A partial lunar eclipse treated many parts of the globe to a copper-coloured moon on Monday.
The eclipse was visible from Asia to Europe, sometimes appearing red in colour as the Sun's rays shined on its surface.
The phenomenon happens when Earth passes between the Sun and the Moon - casting the Earth's shadow on the Moon and obscuring it in darkness.
When only a small part of the Moon is obscured, the remaining rays of Sun can light it up a bright red-orange - the same refraction effect that makes a sunset look red.
It comes just weeks before a total eclipse of the Sun on 21 August, which is set to cross the United States. This will be the first time a total eclipse is viewable from the US mainland since 1979.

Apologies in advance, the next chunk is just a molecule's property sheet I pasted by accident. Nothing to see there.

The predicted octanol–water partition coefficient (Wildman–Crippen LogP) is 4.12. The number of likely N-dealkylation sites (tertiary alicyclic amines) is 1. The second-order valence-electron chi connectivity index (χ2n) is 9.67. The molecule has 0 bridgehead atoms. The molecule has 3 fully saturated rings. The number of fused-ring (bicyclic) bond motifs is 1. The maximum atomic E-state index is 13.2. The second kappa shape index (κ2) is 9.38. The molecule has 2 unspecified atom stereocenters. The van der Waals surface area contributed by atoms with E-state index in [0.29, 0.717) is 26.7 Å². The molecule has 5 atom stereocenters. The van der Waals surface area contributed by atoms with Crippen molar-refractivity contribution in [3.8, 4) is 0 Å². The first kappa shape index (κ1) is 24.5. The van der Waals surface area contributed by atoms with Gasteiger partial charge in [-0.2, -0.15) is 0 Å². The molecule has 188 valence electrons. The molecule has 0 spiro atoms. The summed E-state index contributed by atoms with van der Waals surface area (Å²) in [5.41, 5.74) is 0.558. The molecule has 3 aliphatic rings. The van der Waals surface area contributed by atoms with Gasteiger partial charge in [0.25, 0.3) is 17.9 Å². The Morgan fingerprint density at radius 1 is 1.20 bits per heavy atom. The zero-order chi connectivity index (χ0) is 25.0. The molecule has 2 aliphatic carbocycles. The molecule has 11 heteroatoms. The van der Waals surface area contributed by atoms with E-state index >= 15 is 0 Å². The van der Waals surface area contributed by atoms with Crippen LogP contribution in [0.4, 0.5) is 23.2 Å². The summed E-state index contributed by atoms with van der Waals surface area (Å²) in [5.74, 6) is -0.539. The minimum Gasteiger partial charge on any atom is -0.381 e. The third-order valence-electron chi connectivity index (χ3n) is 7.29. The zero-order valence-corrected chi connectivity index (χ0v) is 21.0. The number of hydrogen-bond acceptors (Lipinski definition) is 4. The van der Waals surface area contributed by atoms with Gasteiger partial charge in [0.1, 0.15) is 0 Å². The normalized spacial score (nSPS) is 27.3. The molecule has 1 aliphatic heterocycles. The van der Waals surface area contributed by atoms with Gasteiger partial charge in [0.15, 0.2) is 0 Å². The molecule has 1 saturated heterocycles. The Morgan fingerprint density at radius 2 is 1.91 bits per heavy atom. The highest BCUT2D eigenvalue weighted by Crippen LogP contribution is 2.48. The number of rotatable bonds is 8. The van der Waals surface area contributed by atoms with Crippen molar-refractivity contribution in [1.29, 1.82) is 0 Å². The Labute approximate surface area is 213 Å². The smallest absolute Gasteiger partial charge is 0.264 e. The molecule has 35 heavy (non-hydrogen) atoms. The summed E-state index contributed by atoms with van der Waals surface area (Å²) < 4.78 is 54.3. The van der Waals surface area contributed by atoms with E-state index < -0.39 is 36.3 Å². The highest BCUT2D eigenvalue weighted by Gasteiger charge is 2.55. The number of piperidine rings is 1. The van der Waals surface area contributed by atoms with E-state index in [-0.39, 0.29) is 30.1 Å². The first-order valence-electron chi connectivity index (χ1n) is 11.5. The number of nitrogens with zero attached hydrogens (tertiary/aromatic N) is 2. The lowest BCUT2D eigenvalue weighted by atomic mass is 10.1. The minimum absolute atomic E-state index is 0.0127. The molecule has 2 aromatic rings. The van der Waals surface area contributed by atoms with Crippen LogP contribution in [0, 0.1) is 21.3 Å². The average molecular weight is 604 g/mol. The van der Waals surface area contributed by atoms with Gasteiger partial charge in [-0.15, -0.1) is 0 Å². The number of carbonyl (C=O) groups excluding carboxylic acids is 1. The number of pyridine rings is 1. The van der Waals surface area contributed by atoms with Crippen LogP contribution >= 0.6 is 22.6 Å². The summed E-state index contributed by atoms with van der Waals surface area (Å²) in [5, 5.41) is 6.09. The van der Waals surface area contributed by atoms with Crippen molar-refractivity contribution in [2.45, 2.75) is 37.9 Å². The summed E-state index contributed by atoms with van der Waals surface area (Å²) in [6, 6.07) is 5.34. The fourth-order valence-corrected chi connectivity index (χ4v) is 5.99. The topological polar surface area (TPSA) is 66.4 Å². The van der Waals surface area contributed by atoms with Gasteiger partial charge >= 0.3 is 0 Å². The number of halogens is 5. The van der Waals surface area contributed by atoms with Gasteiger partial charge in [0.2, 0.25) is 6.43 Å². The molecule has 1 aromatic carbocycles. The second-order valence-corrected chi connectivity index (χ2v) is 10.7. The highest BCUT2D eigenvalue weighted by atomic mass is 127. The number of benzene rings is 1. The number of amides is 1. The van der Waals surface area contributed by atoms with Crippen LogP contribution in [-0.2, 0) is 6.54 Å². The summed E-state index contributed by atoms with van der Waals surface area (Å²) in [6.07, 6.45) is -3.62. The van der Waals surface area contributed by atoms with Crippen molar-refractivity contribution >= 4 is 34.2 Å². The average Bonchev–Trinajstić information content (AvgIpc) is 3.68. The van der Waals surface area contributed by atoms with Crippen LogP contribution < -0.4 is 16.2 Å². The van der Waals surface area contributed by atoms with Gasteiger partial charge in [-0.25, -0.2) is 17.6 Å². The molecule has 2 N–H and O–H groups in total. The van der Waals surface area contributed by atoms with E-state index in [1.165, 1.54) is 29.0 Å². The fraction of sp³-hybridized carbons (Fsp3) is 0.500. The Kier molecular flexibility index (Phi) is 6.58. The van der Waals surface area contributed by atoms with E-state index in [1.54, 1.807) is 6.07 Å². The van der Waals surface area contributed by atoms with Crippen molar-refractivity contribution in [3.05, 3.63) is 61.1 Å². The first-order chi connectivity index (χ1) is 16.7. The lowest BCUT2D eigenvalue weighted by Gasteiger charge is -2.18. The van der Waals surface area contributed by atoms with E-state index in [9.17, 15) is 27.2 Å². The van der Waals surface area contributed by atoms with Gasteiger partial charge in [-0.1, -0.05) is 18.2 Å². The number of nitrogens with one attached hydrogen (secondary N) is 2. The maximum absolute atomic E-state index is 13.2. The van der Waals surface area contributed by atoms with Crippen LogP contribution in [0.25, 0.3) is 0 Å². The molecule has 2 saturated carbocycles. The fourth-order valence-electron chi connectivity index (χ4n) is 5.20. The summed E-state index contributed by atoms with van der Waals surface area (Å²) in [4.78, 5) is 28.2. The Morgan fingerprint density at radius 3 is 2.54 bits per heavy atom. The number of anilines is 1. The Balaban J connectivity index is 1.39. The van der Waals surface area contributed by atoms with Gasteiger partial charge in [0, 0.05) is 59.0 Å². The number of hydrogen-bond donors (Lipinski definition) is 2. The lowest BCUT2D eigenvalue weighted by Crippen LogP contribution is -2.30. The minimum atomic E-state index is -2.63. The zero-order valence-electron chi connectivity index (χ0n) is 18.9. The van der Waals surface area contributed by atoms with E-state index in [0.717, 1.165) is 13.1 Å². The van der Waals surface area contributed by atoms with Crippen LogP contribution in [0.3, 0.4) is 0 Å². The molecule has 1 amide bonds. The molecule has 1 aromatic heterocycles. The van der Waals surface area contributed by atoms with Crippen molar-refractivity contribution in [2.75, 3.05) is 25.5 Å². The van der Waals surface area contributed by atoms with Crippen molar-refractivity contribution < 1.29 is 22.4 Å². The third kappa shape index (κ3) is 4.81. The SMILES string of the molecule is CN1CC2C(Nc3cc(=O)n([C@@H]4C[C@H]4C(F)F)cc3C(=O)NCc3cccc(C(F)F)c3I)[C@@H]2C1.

The shadow of the so-called "great American eclipse" will pass right across the mainland, from one coast to the other.
How much of the Sun is covered during the eclipse depends on your location - some viewers will get the full effect, while others further from the "path of totality" will see only a partial eclipse.
But that path of totality stretches from South Carolina to Oregon - the first time in 99 years that one has crossed the entire contiguous US.
Photos via Reuters, EPA, AFP, Getty